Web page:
Your first instinct might be to look to economics for comprehensive analyses of capitalism. It’s an economic system, after all. But economic models have a hard time dealing with desire.
Psychology has a lot to say about desire, but nothing to say about economics. So it’s really hard to wrangle a psychological concept or principle into economics. One route that I think is promising is political economy, the return of economics as a field to its roots in the pre-disciplinary studies of writers like Adam Smith and John Stuart Mill.
|Pictured: The Rational Man|
The concept has grounded their models and analyses for almost the entire history of the discipline. The idea makes perfect sense on the face of it. It's the presumption that people intrinsically act in their best interest, given their knowledge at the time.
It’s perfectly believable because we all believe this about ourselves, don't we? It’s definitely how most of us portray ourselves to others. If someone interviewing me for a job asks me how I make decisions, I’m going to describe a methodical, rational process. I’m not going to admit that I sometimes act from emotional or unreflective gut reactions. I mean, I could – but not without expecting that I’ll never see that office again.
The field of behavioural economics has overcome the reliance on human rationality. But aside from a Nobel Prize for its innovators, economics as a whole has yet to accept its basic idea – humans are a-rational actors.
We make decisions – including those relevant to economics – by a combination of reason and emotions, as well as cultural, class, and racialized biases. Our entire assembly of desire feeds into our actions. Behavioural economics understands this, but hasn’t yet followed the logic through to its conclusion.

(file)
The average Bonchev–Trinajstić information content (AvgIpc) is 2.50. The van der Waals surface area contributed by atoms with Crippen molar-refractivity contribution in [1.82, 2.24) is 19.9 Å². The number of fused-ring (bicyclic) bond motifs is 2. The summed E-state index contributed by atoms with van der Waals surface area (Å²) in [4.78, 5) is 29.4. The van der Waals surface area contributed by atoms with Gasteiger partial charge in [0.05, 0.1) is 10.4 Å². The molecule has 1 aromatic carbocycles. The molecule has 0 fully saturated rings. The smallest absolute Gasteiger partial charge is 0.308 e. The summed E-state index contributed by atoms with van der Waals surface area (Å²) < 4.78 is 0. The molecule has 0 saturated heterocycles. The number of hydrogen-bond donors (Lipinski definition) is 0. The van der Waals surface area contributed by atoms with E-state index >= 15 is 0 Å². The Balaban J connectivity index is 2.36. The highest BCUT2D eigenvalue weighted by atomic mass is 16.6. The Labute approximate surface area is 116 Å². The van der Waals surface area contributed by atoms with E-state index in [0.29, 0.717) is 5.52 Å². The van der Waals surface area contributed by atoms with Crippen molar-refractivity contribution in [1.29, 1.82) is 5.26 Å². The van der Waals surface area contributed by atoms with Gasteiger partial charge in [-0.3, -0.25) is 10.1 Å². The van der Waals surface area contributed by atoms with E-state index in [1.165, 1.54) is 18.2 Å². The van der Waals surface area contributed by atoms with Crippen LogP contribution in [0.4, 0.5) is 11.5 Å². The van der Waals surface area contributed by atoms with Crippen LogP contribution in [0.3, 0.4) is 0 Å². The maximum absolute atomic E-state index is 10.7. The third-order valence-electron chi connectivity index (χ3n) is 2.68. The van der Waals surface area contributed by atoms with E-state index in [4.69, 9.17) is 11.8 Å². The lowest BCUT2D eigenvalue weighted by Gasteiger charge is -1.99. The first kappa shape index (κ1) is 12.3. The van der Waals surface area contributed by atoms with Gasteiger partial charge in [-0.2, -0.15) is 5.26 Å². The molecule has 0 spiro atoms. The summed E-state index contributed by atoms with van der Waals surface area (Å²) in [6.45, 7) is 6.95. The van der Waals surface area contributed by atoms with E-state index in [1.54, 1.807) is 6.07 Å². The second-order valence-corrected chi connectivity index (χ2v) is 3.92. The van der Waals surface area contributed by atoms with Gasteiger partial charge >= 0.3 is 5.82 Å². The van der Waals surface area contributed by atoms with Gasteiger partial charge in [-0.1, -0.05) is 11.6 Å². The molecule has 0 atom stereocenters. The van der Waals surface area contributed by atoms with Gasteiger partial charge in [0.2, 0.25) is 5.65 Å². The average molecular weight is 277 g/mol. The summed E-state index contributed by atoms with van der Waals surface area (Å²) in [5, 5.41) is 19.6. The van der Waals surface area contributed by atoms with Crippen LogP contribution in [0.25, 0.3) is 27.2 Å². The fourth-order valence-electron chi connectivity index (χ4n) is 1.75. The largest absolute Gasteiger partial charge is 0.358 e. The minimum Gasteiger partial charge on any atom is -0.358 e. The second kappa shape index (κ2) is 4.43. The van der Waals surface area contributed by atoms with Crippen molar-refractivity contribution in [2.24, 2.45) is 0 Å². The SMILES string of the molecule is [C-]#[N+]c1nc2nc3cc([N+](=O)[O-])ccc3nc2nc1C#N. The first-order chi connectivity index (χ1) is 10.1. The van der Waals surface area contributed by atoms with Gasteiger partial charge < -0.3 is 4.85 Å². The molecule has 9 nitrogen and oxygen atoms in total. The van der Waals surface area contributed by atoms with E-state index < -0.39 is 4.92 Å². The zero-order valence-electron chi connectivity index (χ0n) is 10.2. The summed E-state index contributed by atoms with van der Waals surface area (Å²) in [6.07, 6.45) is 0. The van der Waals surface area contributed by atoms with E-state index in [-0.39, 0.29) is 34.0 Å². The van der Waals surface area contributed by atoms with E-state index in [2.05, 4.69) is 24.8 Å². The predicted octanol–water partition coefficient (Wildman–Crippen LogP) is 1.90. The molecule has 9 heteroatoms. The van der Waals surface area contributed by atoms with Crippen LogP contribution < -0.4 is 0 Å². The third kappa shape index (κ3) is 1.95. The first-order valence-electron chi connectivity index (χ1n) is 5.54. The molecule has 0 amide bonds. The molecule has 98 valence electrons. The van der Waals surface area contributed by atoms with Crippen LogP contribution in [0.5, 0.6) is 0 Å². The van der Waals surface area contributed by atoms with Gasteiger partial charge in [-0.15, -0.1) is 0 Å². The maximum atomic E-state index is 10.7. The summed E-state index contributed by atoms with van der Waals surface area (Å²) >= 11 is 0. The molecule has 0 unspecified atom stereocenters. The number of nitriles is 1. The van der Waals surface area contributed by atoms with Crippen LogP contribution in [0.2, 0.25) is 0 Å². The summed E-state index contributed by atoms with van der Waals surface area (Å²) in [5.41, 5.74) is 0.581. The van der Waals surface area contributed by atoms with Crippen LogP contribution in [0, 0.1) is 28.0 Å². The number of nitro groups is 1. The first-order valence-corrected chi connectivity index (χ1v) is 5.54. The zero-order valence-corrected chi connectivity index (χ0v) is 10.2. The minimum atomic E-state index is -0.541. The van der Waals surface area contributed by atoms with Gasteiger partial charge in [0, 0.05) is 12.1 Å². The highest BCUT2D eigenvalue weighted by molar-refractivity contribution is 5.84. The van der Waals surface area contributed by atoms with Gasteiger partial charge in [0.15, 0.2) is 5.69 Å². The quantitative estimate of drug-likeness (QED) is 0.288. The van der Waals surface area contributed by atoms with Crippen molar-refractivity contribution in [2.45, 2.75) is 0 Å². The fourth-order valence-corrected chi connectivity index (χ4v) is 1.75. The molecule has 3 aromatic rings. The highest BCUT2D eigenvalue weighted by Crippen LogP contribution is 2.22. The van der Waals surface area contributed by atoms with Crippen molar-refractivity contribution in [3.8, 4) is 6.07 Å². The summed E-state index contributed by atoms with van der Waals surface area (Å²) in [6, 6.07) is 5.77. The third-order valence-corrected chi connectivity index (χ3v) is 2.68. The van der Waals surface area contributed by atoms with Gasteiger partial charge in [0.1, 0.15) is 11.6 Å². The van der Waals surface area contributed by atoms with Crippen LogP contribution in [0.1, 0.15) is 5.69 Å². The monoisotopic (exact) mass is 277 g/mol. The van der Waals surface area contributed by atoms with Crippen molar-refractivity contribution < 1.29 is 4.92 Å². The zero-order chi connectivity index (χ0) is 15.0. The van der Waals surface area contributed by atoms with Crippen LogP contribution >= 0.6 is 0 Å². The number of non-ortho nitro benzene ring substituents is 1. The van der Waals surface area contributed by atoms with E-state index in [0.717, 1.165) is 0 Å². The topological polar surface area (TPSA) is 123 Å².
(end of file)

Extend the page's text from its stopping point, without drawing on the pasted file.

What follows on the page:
You see this short stop when you look at the proposals for political and institutional change that emerge from behavioural economic analyses. Nudges, they’re called. Small, but consequential changes to people’s physical, social, and media environment that makes the more reasonable choice in different situations appear more sensible or easier. Even if that choice is actually more obscure, complicated, or difficult.
|Not that kind of nudge, no. Too bad, really.|
The most obvious problem with the concept of the nudge is that it’s inevitably anti-democratic. The democratic relationship* depends on transparency and trust – they’re the norms of mutual respect among and across people, families, groups, cultures, companies, governments, institutions.
* Whether that relationship is among individual people, families, groups, cultures, companies, governments, institutions; among and across all those scales.
Here’s a nudge procedure that I read about in Joseph Heath’s Enlightenment 2.0 a few years ago. Detergent caps are designed to deceive you about how much you need – they’re too big, and the volume markers too faint to see. So the solution is a law regulating the size of laundry detergent caps.
Apply this generally, and you have a legal system enforcing fractally detailed rules to condition people to behave rationally without any self-knowledge of it. All transparency between people and their institutions disappears.
That’s one problem with the political economy of some approaches I’ve seen to behavioural economics. I have one more. The nudge goes too far to control humanity, but it was conceived as a way of freeing humanity – free us from our own inadequacies and ways the powerful use those shortcomings against us.
The nudge still manipulates the human power of desire, but real freedom lies in changing the character of that power. Don’t presume our enlightenment – enlighten us.